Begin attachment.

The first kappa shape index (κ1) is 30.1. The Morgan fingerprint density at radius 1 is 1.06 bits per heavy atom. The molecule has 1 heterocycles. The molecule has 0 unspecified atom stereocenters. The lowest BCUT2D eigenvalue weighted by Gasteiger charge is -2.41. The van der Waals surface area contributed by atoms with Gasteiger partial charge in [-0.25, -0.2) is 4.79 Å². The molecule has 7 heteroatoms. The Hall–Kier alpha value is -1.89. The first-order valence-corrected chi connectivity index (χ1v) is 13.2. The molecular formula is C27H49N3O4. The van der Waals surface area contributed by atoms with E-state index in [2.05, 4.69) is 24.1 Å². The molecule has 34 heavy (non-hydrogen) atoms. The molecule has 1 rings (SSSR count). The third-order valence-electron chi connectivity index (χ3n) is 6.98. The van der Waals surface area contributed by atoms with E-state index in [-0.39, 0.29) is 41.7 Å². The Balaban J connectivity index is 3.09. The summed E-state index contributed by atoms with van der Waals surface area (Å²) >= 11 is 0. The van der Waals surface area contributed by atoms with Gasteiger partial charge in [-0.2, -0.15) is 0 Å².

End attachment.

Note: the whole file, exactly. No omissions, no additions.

The first kappa shape index (κ1) is 30.1. The Morgan fingerprint density at radius 1 is 1.06 bits per heavy atom. The molecule has 1 heterocycles. The molecule has 0 unspecified atom stereocenters. The lowest BCUT2D eigenvalue weighted by Gasteiger charge is -2.41. The van der Waals surface area contributed by atoms with Gasteiger partial charge in [-0.25, -0.2) is 4.79 Å². The molecule has 7 heteroatoms. The Hall–Kier alpha value is -1.89. The first-order valence-corrected chi connectivity index (χ1v) is 13.2. The molecular formula is C27H49N3O4. The van der Waals surface area contributed by atoms with E-state index in [2.05, 4.69) is 24.1 Å². The molecule has 34 heavy (non-hydrogen) atoms. The molecule has 1 rings (SSSR count). The third-order valence-electron chi connectivity index (χ3n) is 6.98. The van der Waals surface area contributed by atoms with E-state index in [-0.39, 0.29) is 41.7 Å². The Balaban J connectivity index is 3.09. The summed E-state index contributed by atoms with van der Waals surface area (Å²) >= 11 is 0. The van der Waals surface area contributed by atoms with Gasteiger partial charge in [-0.2, -0.15) is 0 Å².